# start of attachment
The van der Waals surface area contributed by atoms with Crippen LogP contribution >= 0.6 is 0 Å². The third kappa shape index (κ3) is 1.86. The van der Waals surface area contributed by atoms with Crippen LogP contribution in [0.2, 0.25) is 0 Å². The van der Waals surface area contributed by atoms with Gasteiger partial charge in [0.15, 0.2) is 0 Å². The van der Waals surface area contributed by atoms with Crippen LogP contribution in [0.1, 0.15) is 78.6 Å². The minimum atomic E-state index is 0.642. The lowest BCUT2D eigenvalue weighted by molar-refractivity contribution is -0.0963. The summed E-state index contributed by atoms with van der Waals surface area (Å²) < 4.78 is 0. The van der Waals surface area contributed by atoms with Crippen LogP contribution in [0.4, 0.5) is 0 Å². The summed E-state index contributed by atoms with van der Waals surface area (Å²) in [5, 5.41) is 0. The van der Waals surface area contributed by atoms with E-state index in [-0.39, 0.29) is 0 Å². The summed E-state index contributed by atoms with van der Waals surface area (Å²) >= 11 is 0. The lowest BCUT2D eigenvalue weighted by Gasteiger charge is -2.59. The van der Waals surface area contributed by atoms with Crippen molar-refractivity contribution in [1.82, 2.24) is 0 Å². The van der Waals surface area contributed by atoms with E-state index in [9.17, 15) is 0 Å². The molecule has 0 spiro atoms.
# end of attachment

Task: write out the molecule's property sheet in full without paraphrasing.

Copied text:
The van der Waals surface area contributed by atoms with Crippen LogP contribution >= 0.6 is 0 Å². The third kappa shape index (κ3) is 1.86. The van der Waals surface area contributed by atoms with Crippen LogP contribution in [0.2, 0.25) is 0 Å². The van der Waals surface area contributed by atoms with Gasteiger partial charge in [0.15, 0.2) is 0 Å². The van der Waals surface area contributed by atoms with Crippen LogP contribution in [0.1, 0.15) is 78.6 Å². The minimum atomic E-state index is 0.642. The lowest BCUT2D eigenvalue weighted by molar-refractivity contribution is -0.0963. The summed E-state index contributed by atoms with van der Waals surface area (Å²) < 4.78 is 0. The van der Waals surface area contributed by atoms with Crippen LogP contribution in [0.4, 0.5) is 0 Å². The summed E-state index contributed by atoms with van der Waals surface area (Å²) in [5, 5.41) is 0. The van der Waals surface area contributed by atoms with E-state index in [-0.39, 0.29) is 0 Å². The summed E-state index contributed by atoms with van der Waals surface area (Å²) >= 11 is 0. The lowest BCUT2D eigenvalue weighted by Gasteiger charge is -2.59. The van der Waals surface area contributed by atoms with Crippen molar-refractivity contribution in [1.82, 2.24) is 0 Å². The van der Waals surface area contributed by atoms with E-state index in [9.17, 15) is 0 Å². The molecule has 0 spiro atoms.